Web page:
If you’re the one with the debt, though, you know it doesn’t feel good. If your balances grew over the holidays, you may be stressing already about how to pay it off. Here are some ideas:

Skip the post-holiday sales. You’ve heard it over and over: You can’t get out of debt if you don’t stop digging. But our brains tells us sales are the exception. We’re saving money! Nope, we’re spending–and adding to our debt stress. Whatever’s on sale likely will be on sale again, so let it go.

Have a no-spend month. I hosted one of these more than a decade ago on MSN, and readers reported saving $300, $400 and more. A no-spend means you spend only on essentials: no eating out, paid entertainment or shopping. You’ll learn frugality skills like planning and making do that can help you save year round.

Check the cushions. You may have money tucked away in various forms–jars of coins, unused gift cards, rewards programs that can be converted to cash back or gift cards. (Sites like Gift Card Granny can help you convert plastic to cash.)

Make weekly credit card payments. Don’t wait until the bill arrives to pay it–start whittling down your balance with regular injections.

Lower your interest rate. If you have good credit, you may be able to qualify for low- or zero-rate balance transfer offers. Use them as a way to speed up your debt repayment.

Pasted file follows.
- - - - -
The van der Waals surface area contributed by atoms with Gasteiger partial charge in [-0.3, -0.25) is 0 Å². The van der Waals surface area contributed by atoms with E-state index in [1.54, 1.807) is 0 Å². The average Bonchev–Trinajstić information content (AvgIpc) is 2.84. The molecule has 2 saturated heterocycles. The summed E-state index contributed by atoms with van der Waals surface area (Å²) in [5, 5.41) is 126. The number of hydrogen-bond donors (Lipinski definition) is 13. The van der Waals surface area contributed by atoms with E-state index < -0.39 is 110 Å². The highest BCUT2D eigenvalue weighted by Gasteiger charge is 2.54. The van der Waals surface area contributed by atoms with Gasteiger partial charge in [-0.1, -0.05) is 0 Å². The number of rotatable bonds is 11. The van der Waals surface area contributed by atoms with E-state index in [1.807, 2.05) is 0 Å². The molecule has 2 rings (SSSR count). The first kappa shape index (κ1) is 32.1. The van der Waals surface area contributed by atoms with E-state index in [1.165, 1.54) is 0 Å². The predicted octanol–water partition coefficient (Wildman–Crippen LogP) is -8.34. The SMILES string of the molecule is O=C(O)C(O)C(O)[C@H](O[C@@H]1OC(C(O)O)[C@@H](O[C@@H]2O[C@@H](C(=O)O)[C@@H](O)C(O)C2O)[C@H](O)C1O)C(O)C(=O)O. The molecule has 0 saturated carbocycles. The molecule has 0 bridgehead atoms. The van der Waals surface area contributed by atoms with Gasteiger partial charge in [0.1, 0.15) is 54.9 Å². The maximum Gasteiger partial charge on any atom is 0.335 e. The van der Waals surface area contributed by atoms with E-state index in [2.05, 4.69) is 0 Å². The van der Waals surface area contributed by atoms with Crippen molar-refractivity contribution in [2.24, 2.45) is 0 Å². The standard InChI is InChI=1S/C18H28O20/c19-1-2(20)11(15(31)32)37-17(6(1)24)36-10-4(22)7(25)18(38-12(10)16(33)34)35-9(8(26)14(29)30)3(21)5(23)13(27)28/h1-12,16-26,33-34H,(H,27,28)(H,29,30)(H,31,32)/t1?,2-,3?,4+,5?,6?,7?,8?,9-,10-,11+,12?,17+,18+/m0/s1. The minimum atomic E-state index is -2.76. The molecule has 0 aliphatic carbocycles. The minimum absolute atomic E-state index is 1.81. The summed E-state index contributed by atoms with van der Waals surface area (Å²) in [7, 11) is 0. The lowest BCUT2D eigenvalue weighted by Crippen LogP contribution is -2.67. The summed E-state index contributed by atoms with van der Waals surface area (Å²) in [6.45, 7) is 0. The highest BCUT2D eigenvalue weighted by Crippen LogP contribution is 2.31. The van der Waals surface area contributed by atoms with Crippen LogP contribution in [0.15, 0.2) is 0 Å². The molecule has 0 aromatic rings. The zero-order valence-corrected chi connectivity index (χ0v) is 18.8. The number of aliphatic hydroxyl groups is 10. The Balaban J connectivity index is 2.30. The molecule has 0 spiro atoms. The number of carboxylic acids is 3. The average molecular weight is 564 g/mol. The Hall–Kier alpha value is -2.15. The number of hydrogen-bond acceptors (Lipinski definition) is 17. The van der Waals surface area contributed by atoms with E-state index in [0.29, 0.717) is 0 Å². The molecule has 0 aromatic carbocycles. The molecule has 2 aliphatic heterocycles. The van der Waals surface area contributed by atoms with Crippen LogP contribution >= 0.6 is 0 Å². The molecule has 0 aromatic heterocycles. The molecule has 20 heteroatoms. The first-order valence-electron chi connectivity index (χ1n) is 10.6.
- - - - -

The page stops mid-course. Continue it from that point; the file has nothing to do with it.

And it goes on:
Friday’s need-to-know money news

hidden-fees1Today’s top story: Credit card late fees are expected to rise in 2017. Also in the news: 10 New Year’s resolutions for your wallet, will Millennials be ready for retirement, and 3 signs you should switch banks.

Look for Credit Card Late Fees to Rise in 2017
More incentive to pay on time.

Sean Talks Money: 10 New Year’s Resolutions for Your Wallet
Starting the news year off on the right foot.

Only 30 Years to Go. Will Millennials Be Ready for Retirement?
The clock is ticking.

3 Signs You Should Switch Banks in 2017
Knowing when it’s time to switch.

Monday’s need-to-know money news

Zemanta Related Posts ThumbnailToday’s top story: NerdWallet’s best credit card tips for December. Also in the news: How to tell if a Roth 401(k) is for you, why postdating checks is a waste of time, and how many credit cards you should have.